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Teen Mothers & Infant Mortality

author image Deanne Lachner
Deanne Lachner has been writing and editing fiction and nonfiction for more than 15 years. She has published articles in "Working Women," "Performance Magazine" and the "Direct Selling News." Lachner holds a master's degree in English from Texas Woman's University and is pursuing a second master's degree in instructional design and technology.
Teen Mothers & Infant Mortality
Babies born to teen mothers have higher rates of infant death. Photo Credit JackF/iStock/Getty Images

According to the Centers for Disease Control and Prevention, a child born to a teen mother is more likely to have behavior problems, chronic medical issues and lower proficiency scores upon entering kindergarten. He is at risk of being incarcerated as a teen or young adult and of dropping out of school and parenting a child at a young age. In 2006, U.S. teen mothers, ages 15 to 19, gave birth 435,436 times. Of greatest concern, however, is the high rate of infant mortality among these babies.

Infant Mortality

The infant mortality rate describes the number of infants who die before their first birthday. In 1970, the infant mortality rate was 20 deaths per 1,000 live births. In 2003, it had dropped to 6.9 deaths per 1,000 live births. While infant mortality rates have dropped over the last three decades, according to the U.S. Department of Health and Human Services, the U.S. is still only ranked 27th among nations considered industrialized.

Teen Risk Factors

In 2007, the March of Dimes reports, teen birth rates began to increase after they had been declining. More teens give birth in the U.S. than in most other developed countries. In 2006, more than 10 percent of babies born in the U.S. were born to mothers under 20. Several risk factors unique to teens contribute to higher infant mortality rates among babies born to teenage mothers. First, teens are more likely to continue smoking throughout a pregnancy, increasing the risk of low birth weight, premature birth, complications during pregnancy and sudden infant death syndrome (SIDS). Second, teens are more likely than older women to have a sexually transmitted disease. Chlamydia, syphilis and HIV all carry serious risks for the baby during pregnancy and after birth. Third, teen mothers, more often than mothers over 20, give birth prematurely, putting the infant at higher risk of mortality. Fourth, "regular and early prenatal care," says the March of Dimes, is least likely to occur among teens, who often receive late--or even no--prenatal care.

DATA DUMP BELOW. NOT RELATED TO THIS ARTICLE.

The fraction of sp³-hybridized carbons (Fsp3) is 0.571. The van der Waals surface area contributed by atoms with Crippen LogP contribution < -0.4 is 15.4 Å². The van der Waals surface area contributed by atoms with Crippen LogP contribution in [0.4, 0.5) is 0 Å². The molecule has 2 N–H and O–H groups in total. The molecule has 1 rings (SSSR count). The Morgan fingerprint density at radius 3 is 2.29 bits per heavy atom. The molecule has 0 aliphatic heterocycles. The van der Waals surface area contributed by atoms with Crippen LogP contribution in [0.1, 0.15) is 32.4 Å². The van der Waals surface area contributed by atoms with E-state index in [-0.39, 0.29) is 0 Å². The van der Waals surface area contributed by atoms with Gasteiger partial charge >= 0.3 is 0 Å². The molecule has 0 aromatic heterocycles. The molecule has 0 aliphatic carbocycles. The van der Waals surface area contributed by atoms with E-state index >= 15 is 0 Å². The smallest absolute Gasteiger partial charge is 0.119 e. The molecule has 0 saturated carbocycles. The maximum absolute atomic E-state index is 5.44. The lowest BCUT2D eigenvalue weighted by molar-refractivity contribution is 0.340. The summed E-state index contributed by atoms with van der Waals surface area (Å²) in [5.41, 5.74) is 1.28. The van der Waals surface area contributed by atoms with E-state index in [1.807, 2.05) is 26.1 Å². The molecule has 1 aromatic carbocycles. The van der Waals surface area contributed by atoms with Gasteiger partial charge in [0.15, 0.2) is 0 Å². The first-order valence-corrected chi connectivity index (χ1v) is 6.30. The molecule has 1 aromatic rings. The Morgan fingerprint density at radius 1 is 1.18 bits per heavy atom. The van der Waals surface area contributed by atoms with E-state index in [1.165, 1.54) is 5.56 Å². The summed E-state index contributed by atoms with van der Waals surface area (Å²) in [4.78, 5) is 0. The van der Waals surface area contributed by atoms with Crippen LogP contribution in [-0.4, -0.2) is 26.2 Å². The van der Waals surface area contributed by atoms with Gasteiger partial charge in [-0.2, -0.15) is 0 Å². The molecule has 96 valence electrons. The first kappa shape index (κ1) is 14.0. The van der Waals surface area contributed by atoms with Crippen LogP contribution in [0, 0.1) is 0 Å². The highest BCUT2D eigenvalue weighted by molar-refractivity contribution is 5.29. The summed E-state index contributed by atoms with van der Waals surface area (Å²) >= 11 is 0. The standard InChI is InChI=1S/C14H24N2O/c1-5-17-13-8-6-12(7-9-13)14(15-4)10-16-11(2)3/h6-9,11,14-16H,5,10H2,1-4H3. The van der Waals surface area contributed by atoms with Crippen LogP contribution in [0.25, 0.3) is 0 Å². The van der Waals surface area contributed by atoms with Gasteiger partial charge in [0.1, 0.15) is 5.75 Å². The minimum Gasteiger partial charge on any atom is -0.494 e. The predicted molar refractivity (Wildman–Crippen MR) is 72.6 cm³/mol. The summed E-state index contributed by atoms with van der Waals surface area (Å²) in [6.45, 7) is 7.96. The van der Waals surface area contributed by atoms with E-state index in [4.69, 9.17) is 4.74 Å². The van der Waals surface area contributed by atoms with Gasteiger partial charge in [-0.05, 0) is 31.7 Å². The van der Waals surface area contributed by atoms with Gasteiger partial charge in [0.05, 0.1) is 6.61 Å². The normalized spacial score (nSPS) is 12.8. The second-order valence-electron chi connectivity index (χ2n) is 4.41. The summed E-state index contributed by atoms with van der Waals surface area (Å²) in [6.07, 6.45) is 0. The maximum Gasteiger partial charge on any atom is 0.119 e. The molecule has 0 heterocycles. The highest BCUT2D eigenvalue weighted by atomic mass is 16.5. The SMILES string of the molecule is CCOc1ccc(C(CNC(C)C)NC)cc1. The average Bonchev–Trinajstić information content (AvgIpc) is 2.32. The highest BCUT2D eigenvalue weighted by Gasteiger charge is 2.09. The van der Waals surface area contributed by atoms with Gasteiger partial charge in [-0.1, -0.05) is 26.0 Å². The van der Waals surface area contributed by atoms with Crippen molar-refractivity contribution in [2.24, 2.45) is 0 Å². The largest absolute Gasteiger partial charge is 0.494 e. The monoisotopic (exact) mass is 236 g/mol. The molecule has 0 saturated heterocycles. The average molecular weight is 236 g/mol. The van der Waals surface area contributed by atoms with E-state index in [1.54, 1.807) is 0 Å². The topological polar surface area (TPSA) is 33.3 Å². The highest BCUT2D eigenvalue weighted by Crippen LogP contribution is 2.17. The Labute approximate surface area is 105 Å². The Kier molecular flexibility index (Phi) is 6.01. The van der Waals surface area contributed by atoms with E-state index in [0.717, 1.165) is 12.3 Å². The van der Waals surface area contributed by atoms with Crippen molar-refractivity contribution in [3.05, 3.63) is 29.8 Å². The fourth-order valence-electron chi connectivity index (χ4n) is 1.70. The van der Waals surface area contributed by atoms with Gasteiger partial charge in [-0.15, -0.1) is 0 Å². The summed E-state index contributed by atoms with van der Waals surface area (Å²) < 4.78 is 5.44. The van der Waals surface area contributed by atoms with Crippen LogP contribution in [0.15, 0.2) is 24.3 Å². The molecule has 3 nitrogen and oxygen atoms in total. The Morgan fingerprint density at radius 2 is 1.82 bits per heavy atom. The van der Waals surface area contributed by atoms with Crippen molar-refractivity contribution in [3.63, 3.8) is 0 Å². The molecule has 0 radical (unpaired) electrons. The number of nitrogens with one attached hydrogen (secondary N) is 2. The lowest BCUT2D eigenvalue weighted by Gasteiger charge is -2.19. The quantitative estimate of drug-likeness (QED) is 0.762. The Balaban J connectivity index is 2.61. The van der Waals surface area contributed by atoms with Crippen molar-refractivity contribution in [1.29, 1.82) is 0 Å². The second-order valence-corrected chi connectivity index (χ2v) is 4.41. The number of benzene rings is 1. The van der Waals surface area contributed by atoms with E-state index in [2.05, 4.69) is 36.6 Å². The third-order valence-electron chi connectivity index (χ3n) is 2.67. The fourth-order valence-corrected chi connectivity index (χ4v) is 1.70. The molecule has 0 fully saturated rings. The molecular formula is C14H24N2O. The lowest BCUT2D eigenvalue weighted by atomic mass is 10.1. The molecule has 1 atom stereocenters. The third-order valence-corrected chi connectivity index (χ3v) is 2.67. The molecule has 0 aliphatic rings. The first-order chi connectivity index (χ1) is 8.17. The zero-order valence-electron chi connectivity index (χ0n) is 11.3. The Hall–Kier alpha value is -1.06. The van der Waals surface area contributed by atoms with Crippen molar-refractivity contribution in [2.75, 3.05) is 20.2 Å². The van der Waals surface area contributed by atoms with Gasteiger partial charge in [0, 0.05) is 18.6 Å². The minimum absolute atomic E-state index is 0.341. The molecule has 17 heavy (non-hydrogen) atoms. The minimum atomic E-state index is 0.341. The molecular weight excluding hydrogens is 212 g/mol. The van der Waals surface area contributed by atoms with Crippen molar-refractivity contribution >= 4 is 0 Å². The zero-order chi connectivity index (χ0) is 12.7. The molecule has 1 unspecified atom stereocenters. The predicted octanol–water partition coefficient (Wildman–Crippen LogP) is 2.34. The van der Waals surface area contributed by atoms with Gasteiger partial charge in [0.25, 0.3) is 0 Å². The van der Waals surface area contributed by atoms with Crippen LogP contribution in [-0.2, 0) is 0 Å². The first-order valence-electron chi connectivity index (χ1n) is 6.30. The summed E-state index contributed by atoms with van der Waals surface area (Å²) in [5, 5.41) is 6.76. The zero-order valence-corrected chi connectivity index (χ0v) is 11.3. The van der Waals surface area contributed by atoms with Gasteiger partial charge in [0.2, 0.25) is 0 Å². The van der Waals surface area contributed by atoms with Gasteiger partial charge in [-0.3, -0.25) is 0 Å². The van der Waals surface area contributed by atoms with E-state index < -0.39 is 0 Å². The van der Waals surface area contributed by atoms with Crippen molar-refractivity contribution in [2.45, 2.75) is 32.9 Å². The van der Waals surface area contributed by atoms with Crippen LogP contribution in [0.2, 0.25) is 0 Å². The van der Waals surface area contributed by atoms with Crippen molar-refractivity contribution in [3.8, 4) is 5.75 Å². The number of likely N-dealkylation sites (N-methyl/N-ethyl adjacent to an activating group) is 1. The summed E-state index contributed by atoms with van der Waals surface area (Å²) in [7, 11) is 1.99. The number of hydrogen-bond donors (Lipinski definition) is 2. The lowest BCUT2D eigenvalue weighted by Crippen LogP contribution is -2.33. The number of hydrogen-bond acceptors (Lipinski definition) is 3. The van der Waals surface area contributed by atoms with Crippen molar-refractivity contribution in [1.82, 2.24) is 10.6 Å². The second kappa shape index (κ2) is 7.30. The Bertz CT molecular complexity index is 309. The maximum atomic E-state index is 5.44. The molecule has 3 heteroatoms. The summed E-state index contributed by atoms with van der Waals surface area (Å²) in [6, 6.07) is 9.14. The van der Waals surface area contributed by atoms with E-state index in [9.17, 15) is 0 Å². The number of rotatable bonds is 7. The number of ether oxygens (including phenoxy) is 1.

In 2005, the infant mortality rate for babies born to mothers under 20 was 10.28 deaths per 1,000 live births compared to the average of 6.86 deaths per 1,000 live births for all births. The statistics look even grimmer when the age of the teen mother is under 15. In 2006, babies born to teen mothers under 15 suffered an infant mortality rate of 16.4 deaths per 1,000 live births. That same year, the infant mortality rate for babies born to mothers of all ages was 6.8 per 1,000.


Many programs are in place to help prevent or reduce infant mortality, including Medicaid, Healthy Start, State Children's Health Insurance Program, public health campaigns and medical research targeted toward reducing birth defects, SIDS and premature birth. The National Campaign to Prevent Teen and Unplanned Pregnancy's mission is to "improve the well-being of children, youth, families, and the nation by preventing unplanned and teen pregnancy," according to their website. This campaign works toward teaching personal responsibility, increasing the use of contraception and providing education for teens.


A specific area of concern is low birth weight (LBW). Babies with LBW are at particularly high risk of dying, and babies born to teen mothers are much more likely to have LBW. Pregnant teens can reduce the risk of LBW by eating a healthy diet, remaining physically active, avoiding smoking and second-hand smoke, maintaining a healthy weight themselves, managing stress, getting regular prenatal care, consuming foods with iron and folic acid and staying off drugs and alcohol.

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